WHAT DREAMS MAY COME
Ward lost the plot somewhat with Map of the Human Heart (1992), an Inuit romance where his fascination with imagery neglected the films crucial emotional core. Since Map of the Human Heart, Vincent Wards output has been erratic he became caught up among the revolving door of directors attached to Alien3 (1992) and only ended up with story credit; he spent some time working on a Beowulf project that collapsed; and was then being forced to direct commercials and take bit parts in films like Leaving Las Vegas (1995) and One Night Stand (1997) in order to stay off the unemployment line; as well as subsequently developed The Last Samurai (2003), which was taken over by another director. His profile has not improved greatly following What Dreams May Come, even though the film was a reasonable success. In 2004, Ward returned to New Zealand to film River Queen (2005), an historical drama set during the Maori Wars, but this sank amid enormous production problems that at one point had Ward fired. Wards only film subsequently was the documentary Rain of the Children (2008).
However, What Dreams May Come shows Vincent Ward on form and the film was his most mainstream release to date. What Dreams May Come is an adaptation of the 1984 novel by acclaimed genre novelist/screenwriter Richard Matheson, author of the likes of I Am Legend (1954), The Incredible Shrinking Man (1957), Duel (1971), most of Roger Cormans Poe films in the 1960s, and numerous episodes of Twilight Zone (1959-63) and Star Trek (1966-9), among others. Vincent Wards work on the film is extraordinary. He lights the screen up with impossible vistas of the imagination a vast library where gondoliers drift through canals between the bookshelves; Robin Williams having to walk across a sea of living faces as he enters Hell; valleys and oceans filled with castles and cities that have been constructed out of works by classical masters, amongst which people nonchalantly fly; houses casually sitting amidst the Gothic arches of the roof of an inverted cathedral. In an extraordinary synthesis of artistic vision and cutting edge digital effects technology, Ward gets to literally paint on film. In the most wondrous section, Robin Williams steps into a landscape that is a Vincent Van Gogh painting come to life where he slips and slides through the paint of some of the giddiest and brightest oil colours imaginable. The sheer breadth of Vincent Wards vision in What Dreams May Come is astounding.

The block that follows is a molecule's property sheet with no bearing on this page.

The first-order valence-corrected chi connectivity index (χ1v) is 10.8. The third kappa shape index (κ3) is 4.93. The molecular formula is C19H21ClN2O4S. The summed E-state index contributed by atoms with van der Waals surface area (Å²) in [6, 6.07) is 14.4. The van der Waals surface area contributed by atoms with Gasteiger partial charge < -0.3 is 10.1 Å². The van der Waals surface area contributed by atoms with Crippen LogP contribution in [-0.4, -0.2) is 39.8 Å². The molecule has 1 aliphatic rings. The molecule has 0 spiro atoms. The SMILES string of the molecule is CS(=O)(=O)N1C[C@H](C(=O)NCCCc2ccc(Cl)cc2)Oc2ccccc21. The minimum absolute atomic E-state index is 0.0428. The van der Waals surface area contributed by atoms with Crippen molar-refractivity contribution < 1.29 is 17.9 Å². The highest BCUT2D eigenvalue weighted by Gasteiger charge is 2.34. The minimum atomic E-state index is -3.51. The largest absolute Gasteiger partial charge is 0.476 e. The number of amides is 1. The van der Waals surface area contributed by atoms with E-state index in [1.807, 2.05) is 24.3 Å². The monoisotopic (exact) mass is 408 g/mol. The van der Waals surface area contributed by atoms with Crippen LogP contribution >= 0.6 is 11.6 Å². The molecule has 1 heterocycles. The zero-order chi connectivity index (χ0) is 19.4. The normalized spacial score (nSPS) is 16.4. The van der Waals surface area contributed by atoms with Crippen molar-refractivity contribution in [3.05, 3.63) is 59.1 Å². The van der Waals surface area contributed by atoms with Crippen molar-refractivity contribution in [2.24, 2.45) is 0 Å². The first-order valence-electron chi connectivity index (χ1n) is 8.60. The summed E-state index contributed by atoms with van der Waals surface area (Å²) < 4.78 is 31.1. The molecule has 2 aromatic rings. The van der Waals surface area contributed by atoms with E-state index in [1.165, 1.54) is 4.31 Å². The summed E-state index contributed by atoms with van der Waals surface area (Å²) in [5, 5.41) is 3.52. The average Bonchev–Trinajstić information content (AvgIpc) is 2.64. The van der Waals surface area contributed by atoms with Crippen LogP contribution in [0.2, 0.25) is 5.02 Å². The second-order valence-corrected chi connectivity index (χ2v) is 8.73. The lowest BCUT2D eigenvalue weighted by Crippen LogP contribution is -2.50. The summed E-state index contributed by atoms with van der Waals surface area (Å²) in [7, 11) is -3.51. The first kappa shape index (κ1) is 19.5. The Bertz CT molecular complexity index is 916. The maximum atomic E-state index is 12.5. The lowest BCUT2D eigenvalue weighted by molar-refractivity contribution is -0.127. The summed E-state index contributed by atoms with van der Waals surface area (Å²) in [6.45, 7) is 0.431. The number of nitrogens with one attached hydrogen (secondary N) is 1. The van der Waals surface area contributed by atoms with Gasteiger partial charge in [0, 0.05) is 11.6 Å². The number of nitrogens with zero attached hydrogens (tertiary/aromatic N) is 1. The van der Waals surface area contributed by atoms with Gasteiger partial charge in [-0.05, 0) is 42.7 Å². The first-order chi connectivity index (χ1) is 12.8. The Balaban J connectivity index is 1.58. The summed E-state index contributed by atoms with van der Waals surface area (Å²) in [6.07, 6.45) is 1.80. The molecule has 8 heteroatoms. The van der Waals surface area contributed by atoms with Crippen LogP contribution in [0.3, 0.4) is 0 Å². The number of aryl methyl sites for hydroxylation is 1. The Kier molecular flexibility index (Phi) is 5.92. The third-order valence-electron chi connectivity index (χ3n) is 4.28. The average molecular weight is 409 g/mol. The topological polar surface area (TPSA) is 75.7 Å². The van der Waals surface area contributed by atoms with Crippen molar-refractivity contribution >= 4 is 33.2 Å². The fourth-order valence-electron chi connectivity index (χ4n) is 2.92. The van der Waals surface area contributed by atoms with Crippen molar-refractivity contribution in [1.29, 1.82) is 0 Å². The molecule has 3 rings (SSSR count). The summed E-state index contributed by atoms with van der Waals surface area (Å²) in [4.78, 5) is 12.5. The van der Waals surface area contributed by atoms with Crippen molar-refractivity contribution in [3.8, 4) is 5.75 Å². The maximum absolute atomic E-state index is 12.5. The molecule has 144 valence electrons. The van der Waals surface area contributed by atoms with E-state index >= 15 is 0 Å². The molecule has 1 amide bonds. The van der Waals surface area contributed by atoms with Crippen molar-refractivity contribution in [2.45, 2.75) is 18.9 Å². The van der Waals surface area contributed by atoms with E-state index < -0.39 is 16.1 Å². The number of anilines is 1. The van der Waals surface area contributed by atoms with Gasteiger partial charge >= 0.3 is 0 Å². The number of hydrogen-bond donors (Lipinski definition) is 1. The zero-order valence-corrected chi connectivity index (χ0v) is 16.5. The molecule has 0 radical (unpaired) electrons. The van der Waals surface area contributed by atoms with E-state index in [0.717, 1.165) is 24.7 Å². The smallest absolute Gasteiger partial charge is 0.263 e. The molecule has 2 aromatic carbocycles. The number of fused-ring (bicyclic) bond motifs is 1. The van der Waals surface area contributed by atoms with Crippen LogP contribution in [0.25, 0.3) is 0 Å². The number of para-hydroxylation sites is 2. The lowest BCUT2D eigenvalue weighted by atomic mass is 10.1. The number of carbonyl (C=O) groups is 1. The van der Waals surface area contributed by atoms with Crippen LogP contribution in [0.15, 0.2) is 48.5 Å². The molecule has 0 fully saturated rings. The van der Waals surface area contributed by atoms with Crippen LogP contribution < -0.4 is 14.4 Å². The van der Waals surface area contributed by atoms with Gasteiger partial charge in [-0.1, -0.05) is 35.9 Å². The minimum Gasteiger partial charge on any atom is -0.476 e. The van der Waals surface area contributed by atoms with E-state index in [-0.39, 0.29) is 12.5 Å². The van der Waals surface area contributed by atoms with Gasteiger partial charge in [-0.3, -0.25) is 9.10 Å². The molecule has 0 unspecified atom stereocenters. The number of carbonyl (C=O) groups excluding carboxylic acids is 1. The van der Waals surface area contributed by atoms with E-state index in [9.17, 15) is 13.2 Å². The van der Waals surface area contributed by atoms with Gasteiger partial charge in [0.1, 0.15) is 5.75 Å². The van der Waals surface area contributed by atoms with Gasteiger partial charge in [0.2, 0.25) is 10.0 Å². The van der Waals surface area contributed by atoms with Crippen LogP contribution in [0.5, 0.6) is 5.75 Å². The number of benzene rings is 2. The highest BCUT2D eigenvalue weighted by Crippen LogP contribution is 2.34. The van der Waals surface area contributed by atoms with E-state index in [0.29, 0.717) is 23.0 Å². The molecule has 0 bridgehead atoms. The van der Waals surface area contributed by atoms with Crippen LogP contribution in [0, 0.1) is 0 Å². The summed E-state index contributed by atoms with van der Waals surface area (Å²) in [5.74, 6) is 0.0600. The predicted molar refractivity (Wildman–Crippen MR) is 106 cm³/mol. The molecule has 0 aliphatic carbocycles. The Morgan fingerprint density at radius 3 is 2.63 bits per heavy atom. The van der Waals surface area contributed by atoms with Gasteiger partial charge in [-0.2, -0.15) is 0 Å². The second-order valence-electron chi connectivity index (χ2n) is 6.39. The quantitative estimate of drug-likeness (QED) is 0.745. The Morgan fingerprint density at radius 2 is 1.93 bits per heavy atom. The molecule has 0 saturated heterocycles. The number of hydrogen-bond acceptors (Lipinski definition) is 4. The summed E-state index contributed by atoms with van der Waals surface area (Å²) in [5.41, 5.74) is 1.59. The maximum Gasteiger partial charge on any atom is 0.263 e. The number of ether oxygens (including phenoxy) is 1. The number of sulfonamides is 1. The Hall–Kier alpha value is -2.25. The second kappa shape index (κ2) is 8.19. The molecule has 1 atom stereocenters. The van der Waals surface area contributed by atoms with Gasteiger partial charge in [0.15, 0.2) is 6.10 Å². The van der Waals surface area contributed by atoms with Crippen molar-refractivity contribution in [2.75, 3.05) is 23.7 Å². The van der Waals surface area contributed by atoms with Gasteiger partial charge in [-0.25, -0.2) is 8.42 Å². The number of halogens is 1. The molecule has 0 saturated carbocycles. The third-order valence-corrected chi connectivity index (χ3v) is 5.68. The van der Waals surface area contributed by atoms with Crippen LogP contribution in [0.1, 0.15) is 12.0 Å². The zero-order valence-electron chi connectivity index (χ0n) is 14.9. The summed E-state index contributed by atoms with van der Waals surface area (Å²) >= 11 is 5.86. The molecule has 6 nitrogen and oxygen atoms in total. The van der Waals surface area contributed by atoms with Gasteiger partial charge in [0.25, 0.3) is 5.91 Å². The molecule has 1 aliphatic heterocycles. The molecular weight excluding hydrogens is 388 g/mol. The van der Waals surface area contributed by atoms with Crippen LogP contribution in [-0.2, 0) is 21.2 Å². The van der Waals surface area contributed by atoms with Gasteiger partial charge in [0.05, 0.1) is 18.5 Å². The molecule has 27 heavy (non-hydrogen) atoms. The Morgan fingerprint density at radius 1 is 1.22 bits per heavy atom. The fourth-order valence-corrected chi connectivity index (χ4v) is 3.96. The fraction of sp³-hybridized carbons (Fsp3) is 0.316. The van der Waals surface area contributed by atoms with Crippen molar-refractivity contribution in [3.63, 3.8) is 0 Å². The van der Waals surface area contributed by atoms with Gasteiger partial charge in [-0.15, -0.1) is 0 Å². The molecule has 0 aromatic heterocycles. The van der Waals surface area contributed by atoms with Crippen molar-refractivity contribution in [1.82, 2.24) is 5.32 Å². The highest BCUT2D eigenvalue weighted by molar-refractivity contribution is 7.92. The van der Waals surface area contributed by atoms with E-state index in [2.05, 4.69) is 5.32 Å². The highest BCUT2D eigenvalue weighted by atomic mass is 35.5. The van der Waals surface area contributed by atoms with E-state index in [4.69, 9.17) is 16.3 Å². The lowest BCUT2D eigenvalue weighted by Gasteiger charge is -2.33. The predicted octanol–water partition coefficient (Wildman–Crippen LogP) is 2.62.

One of Vincent Wards failings in the past has been a fascination with imagery at the expense of emotional soul. However, thanks to a good cast and an especially strong script, he has ample compensation here (apart from Annabella Sciorra whose bland performance makes one wonder what Robin Williamss love is all about). The films humanist reworking of the Orpheus and Eurydice legend at the climax is powerful.
Richard Mathesons other genre scripts are: The Incredible Shrinking Man (1957) based on his own novel, Roger Cormans Edgar Allan Poe adaptations The House of Usher/The Fall of the House of Usher (1960), Pit and the Pendulum (1961), Tales of Terror (1962) and The Raven (1963), the Jules Verne adaptation Master of the World (1961), the occult film Night of the Eagle/Burn, Witch, Burn (1961), the morticians comedy The Comedy of Terrors (1963), The Last Man on Earth (1964) based on his novel I Am Legend, the Hammer psycho-thriller The Fanatic/Die, Die, My Darling (1965), the classic Hammer occult film The Devil Rides Out/The Devils Bride (1968), the historical biopic De Sade (1969), Steven Spielbergs first film Duel (1971), The Night Stalker (1972) and The Night Strangler (1973) tv movies, the haunted house film The Legend of Hell House (1973), the tv adaptation of Dracula (1974), the tv movies Scream of the Wolf (1974), The Stranger Within (1974), Trilogy of Terror (1975), Dead of Night (1977) and The Strange Possession of Mrs. Oliver (1977), the tv adaptation of Ray Bradburys The Martian Chronicles (1980), the time travel romance Somewhere in Time (1980) from his own novel, Jaws 3-D (1983), Twilight Zone The Movie (1983), and numerous classic episodes of The Twilight Zone, Thriller and Star Trek. Works based on his novels and stories are The Omega Man (1971) from his I Am Legend, the fine ghost story Stir of Echoes (1999), I Am Legend (2007), The Box (2009) and Real Steel (2011).
(Winner in this sites Top 10 Films of 1998 list. Winner for Best Special Effects and Best Production Design, Nominee for Best Director (Vincent Ward) and Best Adapted Screenplay at this sites Best of 1998 Awards).